“When you’re going through hell, keep going.” ~Winston Churchill
A couple weeks ago the Greek government announced that our quarantine would continue “well beyond April 6th,” the original date for which it had been set. We knew this was coming, but it was still hard to hear. And it was this same moment that my memories as a long-distance runner came flooding back.
I started running track and cross country when I was eleven years old. I joined the Los Gatos High School Track and Cross Country team when I went to high school where we trained hard and all year round. Our coach would give us a program for the summer and at the end, we’d spend a week in Lake Tahoe, training where the air was thinner. This thin air made it so our lungs had to work harder, and we’d get stronger.
I wasn’t just a long-distance runner, I was a long-distance runner with asthma, and that made things a little trickier. Running wasn’t a matter of mind over body for me, it was a delicate balance of my mind pushing my body but staying within range of what my lungs were capable of.
Most of the time, my asthma wasn’t an issue. But sometimes it was, and if you’ve ever suffered an inflammatory lung condition, you know that even the strongest will is rendered powerless if you can’t breathe. It humbles you, and that humility is useful.
As a former asthmatic long-distance runner, I understand we can’t beat the coronavirus through force of will. We beat it with patience, intelligence, discipline, and persistence.
We stay home so the virus has fewer opportunities to spread. We wait while doctors develop first an antibody test, so we know who is now immune, and then a vaccine, so we actually can eliminate it. This takes time, and this will take patience.
When I focus on my day-to-day life in the middle of a lockdown in Athens, it feels familiar—it feels like I’m on a cross country running course again.
The first week of self-isolation was like the first half mile. I started out fast and optimistic. “This is going to be fine. I’ve got this!” I told myself as I cleaned my house, made healthy food, set up video meetings with my friends all over, bumped up my at-home workout regime, and organized my new work life.
But at week two, the second half of the first mile, I started to feel the effects. It wasn’t so fun. I missed going out to restaurants and events. I missed human interaction. “When will this end?” I wondered. On a cross country course, this is where your body starts to settle into what it understands will be a long journey peppered with pain, and that’s if you do it right.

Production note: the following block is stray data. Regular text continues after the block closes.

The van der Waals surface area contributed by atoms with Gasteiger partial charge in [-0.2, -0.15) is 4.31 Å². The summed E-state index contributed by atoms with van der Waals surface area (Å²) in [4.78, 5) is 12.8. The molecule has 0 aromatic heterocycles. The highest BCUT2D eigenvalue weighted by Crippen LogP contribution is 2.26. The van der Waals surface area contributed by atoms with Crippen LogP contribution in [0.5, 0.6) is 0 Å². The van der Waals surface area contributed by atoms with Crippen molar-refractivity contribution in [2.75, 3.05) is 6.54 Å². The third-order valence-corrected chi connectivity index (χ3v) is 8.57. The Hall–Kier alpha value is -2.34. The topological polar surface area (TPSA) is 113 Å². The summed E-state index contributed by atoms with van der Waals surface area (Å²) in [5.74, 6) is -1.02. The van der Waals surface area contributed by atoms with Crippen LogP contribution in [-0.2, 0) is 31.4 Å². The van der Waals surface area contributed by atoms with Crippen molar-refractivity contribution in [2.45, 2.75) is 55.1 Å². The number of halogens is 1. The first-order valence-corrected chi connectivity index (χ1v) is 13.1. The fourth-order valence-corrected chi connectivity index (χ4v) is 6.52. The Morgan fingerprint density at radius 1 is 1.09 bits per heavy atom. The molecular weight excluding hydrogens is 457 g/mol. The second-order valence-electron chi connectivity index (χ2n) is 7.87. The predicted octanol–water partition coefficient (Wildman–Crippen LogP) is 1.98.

Because I’ve been a distance runner, when I look over the horizon of this pandemic, I know what’s coming. It’s waves of pain, moments of boredom, and waves of determination all threaded together. In a race, I’d keep my mind on the long view, the finish line, but I wouldn’t obsess about it. It’s too far away.
Mainly I’d look down at the ground in front of me to make sure I didn’t trip. I’d manage my breath, check my energy, push myself when I saw other people getting tired, and pace myself for the long stretches in between.
When I’d start to get really tired, I’d begin to count in my head. 1-2-3-4-5-6-7-8-9-10 and then start again. Something about putting order and structure around the situation made it easier for me to go on.
This quarantine is sort of the same. I break my day into tiny chunks and just focus on the piece in front of me. I take the dog for her morning walk, I prepare my home studio and teach a live-streamed yoga class, I make my next meal, I spend two hours answering emails and writing, the list goes on, and the day finds a rhythm. It’s more solitary than it was before, but I’m adapting and finding my way.
And I learned to have a flexible understanding of the finish line. I had a truly great coach in William Harmatz. He’d push us hard, but he cared about us so we worked hard to make him proud. And his efforts paid off. Our teams were some of the best in the state.
I remember one track meet at a neighboring city where we’d raced, done well and were heading back to our school. About a mile and half away, he had the bus stop, told us to get out and run home. I was shocked. But he looked us straight in the eyes and said “You’re tired. It’s a good time to run.”
I hated him in that moment, but he trained me well since that’s probably going to be how this pandemic journey will be.
It’ll be hard to know when the race is over. And probably when we think we’re done and we’re tired, that’s when we’ll be called on, one more time, to do a little more. But if your thinking is stable and you have the right tools, the road might be long, and the journey might be painful, but it’ll be okay.
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